This recipe came about exactly 33 years ago--my husband was involved in opening a restaurant in Manchester, VT and was asked if I would be willing to submit a recipe for the menu. Soupe a l'oignon was suggested so I just set about doing something different--eliminated the crouton and Gruyere, replaced the beef broth with chicken and then decided that cream (yes, heavy cream) would be the rich and silky way to go! The recipe below is what was on the menu at "Cobblestones" but nowadays I tend to use light cream or even half & half. It's not quite as luscious but we always seem to finish it with no trouble! The grated cheese is optional and we tend to "eat" this soup with a good, crusty baguette, green salad, a triple creme cheese and some red grapes...and, of course, a nice crisp white wine! —Veronica
1 1/2 pounds
yellow onions, peeled and thinly sliced into rounds
good dry white wine
homemade or organic chicken or vegetable stock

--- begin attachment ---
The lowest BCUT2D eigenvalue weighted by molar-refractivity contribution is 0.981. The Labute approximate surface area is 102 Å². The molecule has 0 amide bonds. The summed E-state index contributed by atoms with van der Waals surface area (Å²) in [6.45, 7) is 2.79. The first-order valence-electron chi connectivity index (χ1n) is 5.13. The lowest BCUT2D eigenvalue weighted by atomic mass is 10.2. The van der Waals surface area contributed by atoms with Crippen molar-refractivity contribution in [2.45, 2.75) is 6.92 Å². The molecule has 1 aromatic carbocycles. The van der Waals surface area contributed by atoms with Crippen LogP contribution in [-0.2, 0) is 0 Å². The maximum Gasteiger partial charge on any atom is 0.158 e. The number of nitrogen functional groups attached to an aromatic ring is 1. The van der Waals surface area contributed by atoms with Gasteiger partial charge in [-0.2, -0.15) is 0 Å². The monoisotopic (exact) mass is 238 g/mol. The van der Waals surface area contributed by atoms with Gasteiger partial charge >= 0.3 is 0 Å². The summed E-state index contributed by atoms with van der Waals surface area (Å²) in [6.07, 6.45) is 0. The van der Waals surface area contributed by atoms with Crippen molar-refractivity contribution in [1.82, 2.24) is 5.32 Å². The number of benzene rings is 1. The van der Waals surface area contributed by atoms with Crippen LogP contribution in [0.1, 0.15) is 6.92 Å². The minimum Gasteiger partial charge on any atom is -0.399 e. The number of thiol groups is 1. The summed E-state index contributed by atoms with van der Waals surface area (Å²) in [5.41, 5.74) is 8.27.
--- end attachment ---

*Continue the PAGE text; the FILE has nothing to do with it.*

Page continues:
1- 1 1/2 cups
Salt & freshly ground black pepper
Optional: Freshly grated Parmigiano or pecorino cheese
In This Recipe
Over very low heat, melt the butter in a large heavy saucepan or dutch oven.
Add the sliced onion and stir to coat with the melted butter. Continue to gently cook (sweat) the onions, stirring frequently until they are completely wilted--approximately 15 minutes. Do not let them brown!
Add the white wine and stir for about 2 minutes.
Add the broth, raise the heat and bring to a boil while stirring. After reaching a boil, reduce heat and let the onions,wine and broth simmer uncovered for 35-45 minutes. No more stirring for awhile!
At this point, (the mixture should be fairly equal in ratio of onions to liquid) you can either proceed or turn off heat and let the soup cool until 20 minutes before you are ready to serve. If you wish to delay the process more than 6-8 hours, refrigerate.
After onions, wine and broth have simmered for the allotted time pour in the cream--adding 1/4 cup at a time. (Over the years I have found that the amount of cream varies with the sweetness of the "onion crop" and there's no way of telling until you taste.)
Taste, add salt and pepper to your liking, spoon into heated bowls and serve.